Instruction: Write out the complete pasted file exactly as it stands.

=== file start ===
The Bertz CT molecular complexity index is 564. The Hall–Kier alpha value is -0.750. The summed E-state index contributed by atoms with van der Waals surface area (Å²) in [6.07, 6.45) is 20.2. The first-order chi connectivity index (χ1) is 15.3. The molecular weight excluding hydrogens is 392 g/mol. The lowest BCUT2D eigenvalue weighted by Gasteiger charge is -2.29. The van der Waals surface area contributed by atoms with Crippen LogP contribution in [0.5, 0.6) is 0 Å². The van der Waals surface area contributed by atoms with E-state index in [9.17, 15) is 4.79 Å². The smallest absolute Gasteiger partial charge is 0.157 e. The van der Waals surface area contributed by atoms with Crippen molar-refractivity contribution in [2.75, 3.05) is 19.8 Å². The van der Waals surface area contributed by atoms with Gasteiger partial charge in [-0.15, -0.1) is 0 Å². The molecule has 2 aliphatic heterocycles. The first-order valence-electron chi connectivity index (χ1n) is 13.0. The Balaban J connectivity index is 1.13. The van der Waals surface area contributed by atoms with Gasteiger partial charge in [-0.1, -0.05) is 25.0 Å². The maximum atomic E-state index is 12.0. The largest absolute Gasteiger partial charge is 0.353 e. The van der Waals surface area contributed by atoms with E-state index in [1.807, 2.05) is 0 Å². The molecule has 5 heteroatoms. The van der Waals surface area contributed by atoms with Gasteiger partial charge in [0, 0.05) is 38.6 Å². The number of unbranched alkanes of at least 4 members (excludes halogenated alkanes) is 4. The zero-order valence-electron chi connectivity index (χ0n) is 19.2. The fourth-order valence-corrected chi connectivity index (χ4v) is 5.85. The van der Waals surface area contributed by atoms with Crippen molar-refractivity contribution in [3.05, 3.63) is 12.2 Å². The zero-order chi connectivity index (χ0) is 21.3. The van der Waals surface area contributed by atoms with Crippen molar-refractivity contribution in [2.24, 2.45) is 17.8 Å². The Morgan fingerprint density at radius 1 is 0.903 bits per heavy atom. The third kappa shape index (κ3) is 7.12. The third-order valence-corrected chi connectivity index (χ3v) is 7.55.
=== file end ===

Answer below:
The Bertz CT molecular complexity index is 564. The Hall–Kier alpha value is -0.750. The summed E-state index contributed by atoms with van der Waals surface area (Å²) in [6.07, 6.45) is 20.2. The first-order chi connectivity index (χ1) is 15.3. The molecular weight excluding hydrogens is 392 g/mol. The lowest BCUT2D eigenvalue weighted by Gasteiger charge is -2.29. The van der Waals surface area contributed by atoms with Crippen LogP contribution in [0.5, 0.6) is 0 Å². The van der Waals surface area contributed by atoms with E-state index in [9.17, 15) is 4.79 Å². The smallest absolute Gasteiger partial charge is 0.157 e. The van der Waals surface area contributed by atoms with Crippen molar-refractivity contribution in [2.75, 3.05) is 19.8 Å². The van der Waals surface area contributed by atoms with Gasteiger partial charge in [-0.15, -0.1) is 0 Å². The molecule has 2 aliphatic heterocycles. The first-order valence-electron chi connectivity index (χ1n) is 13.0. The Balaban J connectivity index is 1.13. The van der Waals surface area contributed by atoms with Gasteiger partial charge in [-0.1, -0.05) is 25.0 Å². The maximum atomic E-state index is 12.0. The largest absolute Gasteiger partial charge is 0.353 e. The van der Waals surface area contributed by atoms with E-state index in [1.807, 2.05) is 0 Å². The molecule has 5 heteroatoms. The van der Waals surface area contributed by atoms with Gasteiger partial charge in [0, 0.05) is 38.6 Å². The number of unbranched alkanes of at least 4 members (excludes halogenated alkanes) is 4. The zero-order valence-electron chi connectivity index (χ0n) is 19.2. The fourth-order valence-corrected chi connectivity index (χ4v) is 5.85. The van der Waals surface area contributed by atoms with Crippen molar-refractivity contribution in [3.05, 3.63) is 12.2 Å². The zero-order chi connectivity index (χ0) is 21.3. The van der Waals surface area contributed by atoms with Crippen molar-refractivity contribution in [2.24, 2.45) is 17.8 Å². The Morgan fingerprint density at radius 1 is 0.903 bits per heavy atom. The third kappa shape index (κ3) is 7.12. The third-order valence-corrected chi connectivity index (χ3v) is 7.55.